Covid can spread from dead bodies, scientists report
Like a zombie in a horror movie, the coronavirus can survive long after death in infected patients and even spread to others, according to two startling studies.
The risk of contagion is mainly to those who handle cadavers, such as pathologists, coroners and medical staff, and in settings such as hospitals and nursing homes, where many deaths can occur.
While cadaver transmission is unlikely to be a major factor in the pandemic, bereaved family members should exercise caution, experts said.
“In some countries, people who have died from Covid-19 are left unattended or taken back to their homes,” said Hisako Saitoh, a researcher at Chiba University in Japan who has published two recent studies on the phenomenon.
“So I think it’s knowledge that the general public should be aware of,” she wrote in an email.
Several studies have found traces of infectious virus in cadavers up to 17 days after death. dr Saitoh and her colleagues went further, showing that dead bodies can carry significant amounts of infectious viruses, and that dead hamsters can transmit them to live cagemates.
The research has not yet been reviewed for publication in a scientific journal, but outside experts said the studies were well done and the results compelling.
Read more about the coronavirus pandemic
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- Vaccination mandates: After the bitter battles over Covid vaccinations over the past two years, simmering opposition to universal school vaccination requirements has increased significantly.
- Free home tests: With cases surging, the Biden administration has restarted a program that has delivered hundreds of millions of tests through the mail service.
- Infection: Like a zombie in a horror movie, the coronavirus can survive long after death in infected patients and even spread to others, according to two startling studies.
The risk of a living patient spreading the coronavirus is far greater than the potential transmission from cadavers, Drs. Saitoh and other scientists.
If cadaveric infection accounted for a large number of cases, “we would have noticed, wouldn’t we?” said Vincent Munster, a virologist at the National Institute of Allergy and Infectious Diseases.
Still, “When there’s an infectious virus, there’s always a risk of transmission,” he continued. “I don’t think it’s something that’s often brought up.”
In the United States, bodies are usually embalmed or cremated shortly after death. But in the Netherlands, where Dr. Munster grew up, as in many parts of the world, family members can wash and dress the bodies.
In July 2020, the Japanese government asked bereaved family members to keep their distance from dead bodies and not to touch them – let alone look at them. Officials also recommended sealing bodies in impermeable bags and cremating them within 24 hours.
The guidelines were revised in May 2022 to allow family members to see loved ones who have died from Covid but “in a hospital room with adequate infection control”.
These guidelines prompted Dr. Saitoh, in part, to investigate what happens to the virus in the body after death.
She and her colleagues examined samples from the nose and lungs of 11 people who had died from Covid. The researchers found that high levels of the virus persisted in six of the 11 bodies 13 days after death.
“It was surprising that infection levels were maintained at the same high levels as clinical patients,” wrote Dr. Saitoh. “Most surprising, however, were the results of the animal experiments.”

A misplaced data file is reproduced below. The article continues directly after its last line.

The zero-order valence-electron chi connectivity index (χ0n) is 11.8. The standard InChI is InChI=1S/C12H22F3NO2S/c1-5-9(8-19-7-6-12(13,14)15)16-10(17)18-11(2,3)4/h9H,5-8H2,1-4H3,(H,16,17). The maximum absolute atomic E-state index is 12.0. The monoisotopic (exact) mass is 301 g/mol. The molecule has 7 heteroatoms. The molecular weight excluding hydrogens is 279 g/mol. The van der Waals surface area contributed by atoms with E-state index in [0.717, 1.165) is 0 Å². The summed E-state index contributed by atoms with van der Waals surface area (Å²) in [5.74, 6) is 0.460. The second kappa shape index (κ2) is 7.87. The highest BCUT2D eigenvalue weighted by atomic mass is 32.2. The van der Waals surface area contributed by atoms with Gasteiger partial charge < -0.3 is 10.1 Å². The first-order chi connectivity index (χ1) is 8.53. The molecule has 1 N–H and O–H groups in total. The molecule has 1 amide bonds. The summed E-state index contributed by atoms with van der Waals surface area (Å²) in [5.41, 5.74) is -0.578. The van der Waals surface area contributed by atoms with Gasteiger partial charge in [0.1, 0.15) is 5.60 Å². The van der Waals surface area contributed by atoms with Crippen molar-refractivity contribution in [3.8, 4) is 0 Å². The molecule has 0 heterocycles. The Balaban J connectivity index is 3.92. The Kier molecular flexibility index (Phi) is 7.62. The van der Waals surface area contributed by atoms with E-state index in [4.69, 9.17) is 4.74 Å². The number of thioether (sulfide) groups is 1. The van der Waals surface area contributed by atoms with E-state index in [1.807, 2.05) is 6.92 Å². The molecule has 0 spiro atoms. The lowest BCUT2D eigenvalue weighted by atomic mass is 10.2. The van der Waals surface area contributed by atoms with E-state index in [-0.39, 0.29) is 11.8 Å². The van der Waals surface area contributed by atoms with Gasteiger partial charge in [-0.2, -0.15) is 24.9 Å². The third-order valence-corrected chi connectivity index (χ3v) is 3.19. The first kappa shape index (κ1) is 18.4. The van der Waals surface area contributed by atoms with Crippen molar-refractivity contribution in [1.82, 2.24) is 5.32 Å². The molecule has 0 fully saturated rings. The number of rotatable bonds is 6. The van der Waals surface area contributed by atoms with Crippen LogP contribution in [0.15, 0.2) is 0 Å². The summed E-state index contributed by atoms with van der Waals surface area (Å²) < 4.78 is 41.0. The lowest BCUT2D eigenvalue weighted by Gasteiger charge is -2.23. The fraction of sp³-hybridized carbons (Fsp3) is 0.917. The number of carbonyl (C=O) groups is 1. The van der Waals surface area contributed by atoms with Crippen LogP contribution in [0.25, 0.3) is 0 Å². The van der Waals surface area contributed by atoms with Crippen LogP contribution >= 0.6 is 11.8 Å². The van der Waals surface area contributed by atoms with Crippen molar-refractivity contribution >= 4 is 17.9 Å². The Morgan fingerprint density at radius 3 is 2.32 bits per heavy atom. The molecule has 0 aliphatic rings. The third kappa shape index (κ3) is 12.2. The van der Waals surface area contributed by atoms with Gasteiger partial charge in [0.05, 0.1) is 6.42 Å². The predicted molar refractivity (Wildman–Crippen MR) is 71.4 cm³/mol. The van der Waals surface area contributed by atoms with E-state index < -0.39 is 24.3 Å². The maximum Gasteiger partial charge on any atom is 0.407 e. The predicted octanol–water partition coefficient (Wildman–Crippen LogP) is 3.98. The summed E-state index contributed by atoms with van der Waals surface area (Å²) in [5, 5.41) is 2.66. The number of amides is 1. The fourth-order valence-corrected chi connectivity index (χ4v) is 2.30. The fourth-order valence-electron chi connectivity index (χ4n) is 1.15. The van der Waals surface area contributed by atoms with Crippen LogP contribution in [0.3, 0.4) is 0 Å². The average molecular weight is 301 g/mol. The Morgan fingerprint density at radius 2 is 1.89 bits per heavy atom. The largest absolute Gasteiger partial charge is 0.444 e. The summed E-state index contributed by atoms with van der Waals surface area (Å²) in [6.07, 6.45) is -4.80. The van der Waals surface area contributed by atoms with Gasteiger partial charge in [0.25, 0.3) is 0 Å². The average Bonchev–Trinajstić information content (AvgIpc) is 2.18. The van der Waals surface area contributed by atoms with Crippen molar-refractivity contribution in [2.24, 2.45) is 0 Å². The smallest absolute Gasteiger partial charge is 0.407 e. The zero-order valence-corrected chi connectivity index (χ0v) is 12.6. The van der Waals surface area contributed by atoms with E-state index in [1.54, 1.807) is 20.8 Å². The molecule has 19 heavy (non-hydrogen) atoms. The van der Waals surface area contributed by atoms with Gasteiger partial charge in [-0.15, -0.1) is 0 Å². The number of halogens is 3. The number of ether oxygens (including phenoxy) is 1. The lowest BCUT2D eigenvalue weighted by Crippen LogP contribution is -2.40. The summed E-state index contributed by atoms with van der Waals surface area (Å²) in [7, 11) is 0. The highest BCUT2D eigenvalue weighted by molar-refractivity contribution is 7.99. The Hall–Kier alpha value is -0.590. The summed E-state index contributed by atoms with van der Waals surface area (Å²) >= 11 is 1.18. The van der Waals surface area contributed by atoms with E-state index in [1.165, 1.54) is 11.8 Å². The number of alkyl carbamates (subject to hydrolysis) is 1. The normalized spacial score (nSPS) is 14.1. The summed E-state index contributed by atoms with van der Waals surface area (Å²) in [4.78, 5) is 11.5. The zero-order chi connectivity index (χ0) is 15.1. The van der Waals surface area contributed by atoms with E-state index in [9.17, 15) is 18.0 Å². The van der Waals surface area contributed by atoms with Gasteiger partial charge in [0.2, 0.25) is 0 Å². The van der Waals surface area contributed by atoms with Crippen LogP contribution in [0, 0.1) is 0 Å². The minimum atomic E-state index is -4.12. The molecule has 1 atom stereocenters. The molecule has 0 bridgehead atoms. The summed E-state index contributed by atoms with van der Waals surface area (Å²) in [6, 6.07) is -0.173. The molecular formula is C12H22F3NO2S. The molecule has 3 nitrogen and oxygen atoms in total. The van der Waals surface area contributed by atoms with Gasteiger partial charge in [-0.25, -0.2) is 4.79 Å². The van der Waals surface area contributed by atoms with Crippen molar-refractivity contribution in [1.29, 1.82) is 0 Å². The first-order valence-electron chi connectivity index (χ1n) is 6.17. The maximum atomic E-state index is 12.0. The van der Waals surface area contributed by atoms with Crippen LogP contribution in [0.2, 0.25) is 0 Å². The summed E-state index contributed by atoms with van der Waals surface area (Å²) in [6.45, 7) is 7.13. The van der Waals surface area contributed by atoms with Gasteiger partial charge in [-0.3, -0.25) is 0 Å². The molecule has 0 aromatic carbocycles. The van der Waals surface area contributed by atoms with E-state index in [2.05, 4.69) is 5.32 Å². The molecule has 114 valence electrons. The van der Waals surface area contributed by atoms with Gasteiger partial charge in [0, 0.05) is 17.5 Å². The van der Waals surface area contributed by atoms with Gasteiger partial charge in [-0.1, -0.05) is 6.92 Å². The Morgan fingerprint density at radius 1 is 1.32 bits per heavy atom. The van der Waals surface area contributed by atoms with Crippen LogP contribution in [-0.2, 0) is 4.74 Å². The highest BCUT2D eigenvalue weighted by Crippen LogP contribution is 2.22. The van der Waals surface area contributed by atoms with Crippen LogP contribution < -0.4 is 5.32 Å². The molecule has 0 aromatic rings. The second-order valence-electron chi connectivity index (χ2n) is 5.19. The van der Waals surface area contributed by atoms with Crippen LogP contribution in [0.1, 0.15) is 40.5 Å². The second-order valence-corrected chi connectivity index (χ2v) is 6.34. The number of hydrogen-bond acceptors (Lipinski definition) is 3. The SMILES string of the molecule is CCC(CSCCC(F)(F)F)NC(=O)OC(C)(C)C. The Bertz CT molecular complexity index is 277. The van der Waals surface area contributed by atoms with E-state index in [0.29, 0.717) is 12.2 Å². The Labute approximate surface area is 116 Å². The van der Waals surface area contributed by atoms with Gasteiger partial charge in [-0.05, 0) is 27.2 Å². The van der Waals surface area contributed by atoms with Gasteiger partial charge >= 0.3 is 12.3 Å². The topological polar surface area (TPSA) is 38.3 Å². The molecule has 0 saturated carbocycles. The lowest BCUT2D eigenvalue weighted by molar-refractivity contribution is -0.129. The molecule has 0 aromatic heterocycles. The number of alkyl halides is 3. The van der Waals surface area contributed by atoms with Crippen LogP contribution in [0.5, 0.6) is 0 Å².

In these experiments, she and her colleagues found that hamsters that died within days of being infected with the coronavirus could transmit it to other animals. Humans are also most likely to be infected if a patient dies shortly after infection, when the virus concentration in the body is very high, the researchers said.
The team found more virus in the lungs of human cadavers than in the upper airways. That suggests those performing autopsies should take extra care when handling the lungs, experts said. dr Saitoh pointed to a study from Thailand that described a forensic practitioner who appeared to have contracted the infection while on the job.
Gases that build up after death can be expelled through any opening in the body, including the mouth, and transmit infectious viruses, the researchers said. Embalming or practicing what is known as “angelic care” — a Japanese ritual of plugging the mouth, nose, ears, and anus with cotton pads — prevented transmission, they found.
Contagious corpses are not without precedent. Most famously, burial and burial practices have fueled major outbreaks of the Ebola virus in Africa.
But the coronavirus is very different, noted Angela Rasmussen, a researcher at the Vaccines and Infectious Diseases Organization at the University of Saskatchewan in Canada.
Up to 70 percent of those infected with Ebola die. The number of those diagnosed with Covid is not nearly as high – more than 3 per cent in the early days of the pandemic and a little closer to 1 per cent or even less now. And the Ebola virus invades every part of the body, so even after death, the risk of transmission is far greater than that of the coronavirus.
“With Ebola, it’s definitely direct contact with bodily fluids, because if someone dies from Ebola, you have high Ebola titers pretty much everywhere,” said Dr. Rasmussen.
She was initially skeptical that the coronavirus could spread from corpses, but found the new studies compelling.
“Most people probably still have a lot more to worry about catching Covid from their living neighbors than their recently deceased ones,” she said.
But they “should be very careful about physical contact with the remains of their loved ones,” she added.